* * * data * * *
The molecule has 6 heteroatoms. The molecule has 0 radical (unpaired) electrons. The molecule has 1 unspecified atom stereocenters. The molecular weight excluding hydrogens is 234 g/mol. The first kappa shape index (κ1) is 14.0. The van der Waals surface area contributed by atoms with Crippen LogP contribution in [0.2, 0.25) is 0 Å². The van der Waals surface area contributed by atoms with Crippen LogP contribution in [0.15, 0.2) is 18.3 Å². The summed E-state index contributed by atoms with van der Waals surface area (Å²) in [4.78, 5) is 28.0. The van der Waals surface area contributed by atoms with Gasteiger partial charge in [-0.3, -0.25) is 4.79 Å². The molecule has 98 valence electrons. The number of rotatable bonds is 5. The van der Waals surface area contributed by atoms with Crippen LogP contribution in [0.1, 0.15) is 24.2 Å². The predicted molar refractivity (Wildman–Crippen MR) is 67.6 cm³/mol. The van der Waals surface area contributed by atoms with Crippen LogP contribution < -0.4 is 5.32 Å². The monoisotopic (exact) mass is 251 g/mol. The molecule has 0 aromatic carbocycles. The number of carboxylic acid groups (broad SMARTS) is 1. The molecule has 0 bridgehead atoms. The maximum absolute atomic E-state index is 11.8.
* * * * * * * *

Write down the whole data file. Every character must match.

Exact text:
The molecule has 6 heteroatoms. The molecule has 0 radical (unpaired) electrons. The molecule has 1 unspecified atom stereocenters. The molecular weight excluding hydrogens is 234 g/mol. The first kappa shape index (κ1) is 14.0. The van der Waals surface area contributed by atoms with Crippen LogP contribution in [0.2, 0.25) is 0 Å². The van der Waals surface area contributed by atoms with Crippen LogP contribution in [0.15, 0.2) is 18.3 Å². The summed E-state index contributed by atoms with van der Waals surface area (Å²) in [4.78, 5) is 28.0. The van der Waals surface area contributed by atoms with Gasteiger partial charge in [-0.3, -0.25) is 4.79 Å². The molecule has 98 valence electrons. The number of rotatable bonds is 5. The van der Waals surface area contributed by atoms with Crippen LogP contribution in [0.1, 0.15) is 24.2 Å². The predicted molar refractivity (Wildman–Crippen MR) is 67.6 cm³/mol. The van der Waals surface area contributed by atoms with Crippen LogP contribution < -0.4 is 5.32 Å². The monoisotopic (exact) mass is 251 g/mol. The molecule has 0 aromatic carbocycles. The number of carboxylic acid groups (broad SMARTS) is 1. The molecule has 0 bridgehead atoms. The maximum absolute atomic E-state index is 11.8.